John Wilbur (American football)
|No. 65, 60|
|Date of birth:||May 21, 1943|
|Place of birth:||San Diego, California|
|Date of death:||December 9, 2013(aged 70)|
|Place of death:||Honolulu, Hawaii|
|Height:||6 ft 3 in (1.91 m)|
|Weight:||251 lb (114 kg)|
|High school:||Alexander Hamilton (CA)|
|AFL draft:||1965 / Round: 6 / Pick: 45
(by the Kansas City Chiefs)
|* Offseason and/or practice squad member only|
|Career NFL statistics|
|Player stats at PFR|
Wilbur attended Alexander Hamilton High School in Los Angeles, California. He declined football scholarships from the University of Southern California and the University of California-Los Angeles, opting for Stanford University in 1961 and intending to study law with an Eagle Scout scholarship.
He became a starter at guard as a sophomore. He was a three-year starter and played offensive guard, offensive tackle and defensive end. He graduated with a degree in History from Stanford University.
Wilbur was selected by the Kansas City Chiefs in the sixth round (45th overall) of the 1965 AFL Draft, but instead chose to sign with the NFL's Dallas Cowboys as a free agent in 1966. As a rookie he quit training camp and had to be convinced to come back. He played mainly as the wedge-buster on special teams and as backup offensive tackle.
Blocking for quarterback Don Meredith and playing with Peter Gent, Wilbur was an anti-hero, outspoken against the "racists elements" on the team and in the city. Part of the "Wild Rebel Bunch" contingency (along with Gent and Meredith), he infamously organized a group of Cowboys to be security guards at the Texas International Pop Festival. He was also a Player Representative in the National Football League Players Association (NFLPA) for the Cowboys.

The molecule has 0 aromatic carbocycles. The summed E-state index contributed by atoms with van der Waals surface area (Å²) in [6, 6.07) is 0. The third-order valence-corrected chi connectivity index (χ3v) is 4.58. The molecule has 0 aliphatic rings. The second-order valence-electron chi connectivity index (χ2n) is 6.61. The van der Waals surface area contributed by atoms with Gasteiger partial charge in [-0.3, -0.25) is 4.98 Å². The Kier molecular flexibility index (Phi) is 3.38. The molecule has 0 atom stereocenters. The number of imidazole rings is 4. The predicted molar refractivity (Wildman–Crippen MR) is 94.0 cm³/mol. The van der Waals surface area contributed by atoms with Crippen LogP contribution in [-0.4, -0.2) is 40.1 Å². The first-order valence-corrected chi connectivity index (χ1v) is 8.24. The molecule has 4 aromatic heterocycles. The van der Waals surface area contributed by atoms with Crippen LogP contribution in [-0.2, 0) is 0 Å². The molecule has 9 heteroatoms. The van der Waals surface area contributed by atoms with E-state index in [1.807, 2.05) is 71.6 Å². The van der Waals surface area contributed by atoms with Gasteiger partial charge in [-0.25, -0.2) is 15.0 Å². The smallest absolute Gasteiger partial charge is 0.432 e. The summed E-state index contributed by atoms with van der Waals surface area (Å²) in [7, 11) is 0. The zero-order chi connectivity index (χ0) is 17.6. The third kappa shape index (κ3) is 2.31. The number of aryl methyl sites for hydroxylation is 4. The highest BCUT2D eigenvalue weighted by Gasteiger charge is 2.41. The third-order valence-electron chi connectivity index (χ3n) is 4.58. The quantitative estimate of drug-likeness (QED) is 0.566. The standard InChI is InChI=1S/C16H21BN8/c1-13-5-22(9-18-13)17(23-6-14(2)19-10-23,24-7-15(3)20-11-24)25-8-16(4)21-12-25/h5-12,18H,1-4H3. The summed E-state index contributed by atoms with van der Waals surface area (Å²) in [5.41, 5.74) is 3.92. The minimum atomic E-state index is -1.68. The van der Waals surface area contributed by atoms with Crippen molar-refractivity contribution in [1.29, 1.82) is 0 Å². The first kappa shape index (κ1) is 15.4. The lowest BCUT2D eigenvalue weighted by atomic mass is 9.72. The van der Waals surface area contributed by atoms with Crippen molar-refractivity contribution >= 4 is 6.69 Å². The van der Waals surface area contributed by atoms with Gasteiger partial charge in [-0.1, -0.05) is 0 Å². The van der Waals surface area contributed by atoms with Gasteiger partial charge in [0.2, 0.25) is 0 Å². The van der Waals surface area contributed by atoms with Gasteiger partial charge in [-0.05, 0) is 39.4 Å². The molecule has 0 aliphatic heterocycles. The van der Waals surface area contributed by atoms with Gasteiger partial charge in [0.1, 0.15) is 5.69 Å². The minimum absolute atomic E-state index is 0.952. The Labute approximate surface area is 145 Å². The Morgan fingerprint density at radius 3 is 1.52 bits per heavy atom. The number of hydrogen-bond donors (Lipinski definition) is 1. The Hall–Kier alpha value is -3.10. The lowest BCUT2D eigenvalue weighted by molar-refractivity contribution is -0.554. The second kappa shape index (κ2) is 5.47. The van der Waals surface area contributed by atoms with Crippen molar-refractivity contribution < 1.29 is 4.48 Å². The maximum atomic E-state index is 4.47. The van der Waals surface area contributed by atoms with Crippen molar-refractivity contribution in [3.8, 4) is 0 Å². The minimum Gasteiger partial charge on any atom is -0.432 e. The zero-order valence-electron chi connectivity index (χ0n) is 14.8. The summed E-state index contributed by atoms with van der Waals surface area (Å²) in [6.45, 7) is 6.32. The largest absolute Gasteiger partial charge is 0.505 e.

In 1970, he was initially traded to the St. Louis Cardinals in exchange for a third round draft choice (#69-Sam Scarber), but after threatening to retire, the Cardinals traded him to the Los Angeles Rams in exchange for guard Mike Lahood. He was replaced by Blaine Nye, who was moved from defensive tackle to offensive guard.
Los Angeles Rams
On January 28, 1971, he was traded to the Washington Redskins along with Maxie Baughan, Diron Talbert, Jack Pardee, Myron Pottios, Jeff Jordan and a fifth round pick (#124-Jim Stillwagon) in exchange for Marlin McKeever, first round pick (#10-Isiah Robertson), third round pick (#63-Dave Elmendorf), fourth round pick (#99-Joe Federspiel), fifth round pick (#125-Bob Christiansen), sixth round pick (#151-Eddie Hebert) and a seventh round pick (#177-Mike Zikas).
Wilbur reunited with Allen and became a starter at right guard with the Washington Redskins from 1971 to 1973. He helped the team reach Super Bowl VII against the Miami Dolphins. He is credited with being one of the first players to sew the sleeves of his jerseys tight, later adopted by the League.
In 1972, Nixon was on his way up and the Vietnam War was raging. Wilbur was one of the Redskins players to support George McGovern and his anti-war platform. He became good friends with both McGovern and a young reporter, Hunter S. Thompson, who would later write Fear and Loathing on the Campaign Trail '72. He also was named the treasurer for the NFLPA.
The Hawaiians (WFL)
In 1974, just before the NFLPA lockout concerning binding arbitration for salary disputes, Wilbur left the NFL to play for the Hawaiians of the World Football League. The next year he was a player/coach on the offensive line.
Through his time at Stanford, Wilbur developed a keen appreciation for rugby football. As his years in the NFL wound down Wilbur became a ringleader of the Hawaii Harlequins Rugby Football Club, and continued to enjoy the social aspects of rugby long after hanging up his boots. Wilbur was a "regular" at the Aspen Ruggerfest until the end.
He died on December 9, 2013. He had three children Nathan Wilbur, Dione Wilbur, Lindsea Kemp-Wilbur and four grandchildren.
- Golenbock, Peter (1997). Cowboys Have Always Been My Heroes. Warner Books. ISBN 0446519502.